– All services included in the basic rate
– Any additional or optional services not included in the basic rate
– The policy on refunds
Someone with the following issues may not be admitted into assisted living in Nevada (without a medical exemption):
– Is bedridden
– Requires physical or chemical restraints
– Requires skilled 24-hour nursing care
– Requires gastronomy care
– Has a serious infection
The residence may evict someone who does not pay a bill within five days of the due date. Someone whose needs exceed the care provided in an assisted living home may not live there.
Your loved one does not need an official diagnosis of Alzheimer’s, or related disease like frontotemporal, vascular, or Lewy body dementia, to be admitted into memory care in Nevada. Dementias are difficult to diagnose, with symptoms that change and vary, so it’s important to match a home with your specific needs rather than any specific type of dementia.
An apartment or living unit must be at least 80 square feet if it’s a single, and 60 square feet per person if there are multiple occupants. Three is the maximum number of roommates allowed. There must be one toilet for every four residents and a tub or shower per every six. Unlike many other states, Nevada does not have regulations requiring secure outdoor areas or dementia-friendly indoor design features at memory care residences. This means you need to take extra care when considering a community for your loved one. Look for clear sightlines with an easily navigated layout, soft paint colors, and room to walk around without encountering a dead end, as these have been shown to benefit people with dementia.
Nevada has specific staffing ratios for memory care: no more than six residents for every direct-care staff member during waking hours, with at least one person awake and on duty through the night. Within 40 hours of hiring, memory care staff members must have two hours of training in providing care, including in an emergency, specifically to a person with dementia. Within three months of hiring, they must receive at least eight hours of further training on providing care to someone with dementia. At least eight hours of continuing education is required annually. Administrators in Nevada memory care homes must have at least three years of experience caring for populations with Alzheimer’s or a related dementia.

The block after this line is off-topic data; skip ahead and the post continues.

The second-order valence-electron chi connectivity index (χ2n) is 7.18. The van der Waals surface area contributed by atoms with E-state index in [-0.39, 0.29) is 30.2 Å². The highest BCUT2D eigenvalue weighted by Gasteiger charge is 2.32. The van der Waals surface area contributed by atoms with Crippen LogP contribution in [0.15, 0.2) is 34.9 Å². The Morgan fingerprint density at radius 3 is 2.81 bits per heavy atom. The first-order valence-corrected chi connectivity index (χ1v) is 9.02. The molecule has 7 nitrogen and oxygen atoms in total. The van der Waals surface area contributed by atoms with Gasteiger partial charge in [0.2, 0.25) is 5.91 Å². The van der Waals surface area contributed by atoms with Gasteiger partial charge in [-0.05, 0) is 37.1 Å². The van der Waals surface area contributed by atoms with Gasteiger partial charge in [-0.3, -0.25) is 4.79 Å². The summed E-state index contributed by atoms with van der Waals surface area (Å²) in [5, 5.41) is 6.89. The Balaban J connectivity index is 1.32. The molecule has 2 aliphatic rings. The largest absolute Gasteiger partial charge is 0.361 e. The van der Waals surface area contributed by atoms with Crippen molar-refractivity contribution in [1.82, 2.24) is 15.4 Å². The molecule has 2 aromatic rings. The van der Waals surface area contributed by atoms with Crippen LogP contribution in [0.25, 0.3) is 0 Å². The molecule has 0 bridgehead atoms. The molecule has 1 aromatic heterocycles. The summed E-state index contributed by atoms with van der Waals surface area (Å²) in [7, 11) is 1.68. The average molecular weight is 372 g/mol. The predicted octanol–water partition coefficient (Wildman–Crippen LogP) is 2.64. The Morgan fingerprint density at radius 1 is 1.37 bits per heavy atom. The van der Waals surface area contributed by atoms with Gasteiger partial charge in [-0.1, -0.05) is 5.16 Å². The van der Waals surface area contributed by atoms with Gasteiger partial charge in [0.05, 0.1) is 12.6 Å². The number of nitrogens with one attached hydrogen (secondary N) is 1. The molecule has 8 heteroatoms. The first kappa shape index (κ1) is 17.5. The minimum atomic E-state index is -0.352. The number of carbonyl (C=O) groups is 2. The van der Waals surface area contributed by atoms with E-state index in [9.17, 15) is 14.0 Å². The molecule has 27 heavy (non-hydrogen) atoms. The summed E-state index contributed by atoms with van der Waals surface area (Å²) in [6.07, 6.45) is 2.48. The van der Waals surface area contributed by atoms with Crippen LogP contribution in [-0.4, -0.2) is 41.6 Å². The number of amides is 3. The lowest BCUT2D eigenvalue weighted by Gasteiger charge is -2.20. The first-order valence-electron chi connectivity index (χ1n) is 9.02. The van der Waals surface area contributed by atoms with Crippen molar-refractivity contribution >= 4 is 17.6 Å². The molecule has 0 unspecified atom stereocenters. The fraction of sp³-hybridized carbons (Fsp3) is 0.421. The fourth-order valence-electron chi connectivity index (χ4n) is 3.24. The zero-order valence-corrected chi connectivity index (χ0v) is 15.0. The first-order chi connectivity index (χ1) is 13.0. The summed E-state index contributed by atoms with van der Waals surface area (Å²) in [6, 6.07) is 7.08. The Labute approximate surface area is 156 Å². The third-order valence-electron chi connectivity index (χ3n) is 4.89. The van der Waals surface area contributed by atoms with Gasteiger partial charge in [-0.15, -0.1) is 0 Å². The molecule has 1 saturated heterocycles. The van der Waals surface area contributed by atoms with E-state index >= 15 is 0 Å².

Unlike many other states, there is not a rule in Nevada regulations requiring advanced notice before a resident can be discharged or evicted. In Nevada, someone can be evicted from memory care for:
– Non-payment of a bill within five days of due date
– Not following rules or policies of the residence
– The residence can no longer meet the person’s medical needs
Because regulations lack specificity, and unfair evictions are a major problem in assisted living nationally, it’s important to be very clear on a memory care home’s specific policies for how and why a person is evicted. Each home should have its own guidelines, and be able to provide them in writing. Get this information before signing a contract to move in. Tips on what to do next if you receive an eviction notice.